Music plays an enormous part in the success of the German Reformation. Martin Luther builds on communal hymn singing as a most effective means of spreading the word. Chorals become part of the fabric of Protestantism, building on the medieval heritage of Meistersinger and monasteries alike and informing the enormous output of Baroque music, culminating in the Cantatas by J S Bach. Henrike Lähnemann, Professor of Medieval German Studies, is working with Alex Lloyd, Lecturer in German, and Tom Hammond-Davies, Director of the Oxford Bach Soloists, to recreate the sound of the Reformation.
For 2017, the ambitious plan was to perform the four cantatas composed by J S Bach over the years for Reformation Day (31 October) in four different venues and formats. The first cantata, ‘Gott der Herr ist Sonn’ und Schild’ opened the series during Bonn Week 2017 as an interactive event with a dialogue introduction, a reflection by a member of the congregation, and everybody joining in the chorales. The second cantata, ‘Gelobet sei der Herr, mein Gott’, will take place in St Michael’s Northgate and is scheduled for Open Doors weekend. The last two are College based close to the actual quincentenary: After a study day on the Reformation in Exeter College on 29 October ‘Nun danket alle Gott’ will be performed and finally on 31 October ‘Ein feste Burg’ will be part of a service of Lutheran Vespers in New College.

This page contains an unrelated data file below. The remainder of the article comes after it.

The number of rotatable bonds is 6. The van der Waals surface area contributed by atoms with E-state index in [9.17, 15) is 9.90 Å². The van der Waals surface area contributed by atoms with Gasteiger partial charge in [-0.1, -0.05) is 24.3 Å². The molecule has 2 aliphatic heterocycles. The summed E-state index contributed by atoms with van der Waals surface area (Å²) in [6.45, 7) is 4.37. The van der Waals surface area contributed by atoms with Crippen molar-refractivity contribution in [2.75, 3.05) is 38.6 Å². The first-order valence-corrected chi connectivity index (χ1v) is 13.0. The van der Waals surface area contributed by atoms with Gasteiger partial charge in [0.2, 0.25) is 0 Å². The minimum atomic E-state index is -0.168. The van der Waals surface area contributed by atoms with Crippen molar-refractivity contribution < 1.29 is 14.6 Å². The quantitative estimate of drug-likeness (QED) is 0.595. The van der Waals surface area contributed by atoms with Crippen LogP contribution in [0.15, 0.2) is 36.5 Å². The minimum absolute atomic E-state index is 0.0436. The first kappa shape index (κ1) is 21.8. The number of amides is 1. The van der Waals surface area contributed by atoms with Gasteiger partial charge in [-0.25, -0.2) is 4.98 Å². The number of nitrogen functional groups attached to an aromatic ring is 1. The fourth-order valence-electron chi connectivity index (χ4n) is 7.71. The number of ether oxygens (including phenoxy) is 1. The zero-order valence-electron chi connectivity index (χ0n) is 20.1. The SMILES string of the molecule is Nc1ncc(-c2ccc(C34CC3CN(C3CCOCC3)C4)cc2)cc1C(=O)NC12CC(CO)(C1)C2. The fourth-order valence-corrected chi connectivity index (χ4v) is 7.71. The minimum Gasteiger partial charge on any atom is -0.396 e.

In the Summer of 2016 the Oxford Bach Soloists undertook a tour to Northern Germany with Henrike Lähnemann. Follow the epic journey from medieval liturgy to J.S. Bach and from Kloster Mariensee to the Michaeliskirche in Lüneburg: view the Programme online, live podcasts from the concerts on the Oxford Bach Soloists blog and photographs by Alex Lloyd and Jennifer Bunselmeier.
Watch the Gesprächskonzert in Kloster Mariensee with a performance of all stages of the Easter hymn, culminating in a full performance of ‘Christ lag in Todesbanden’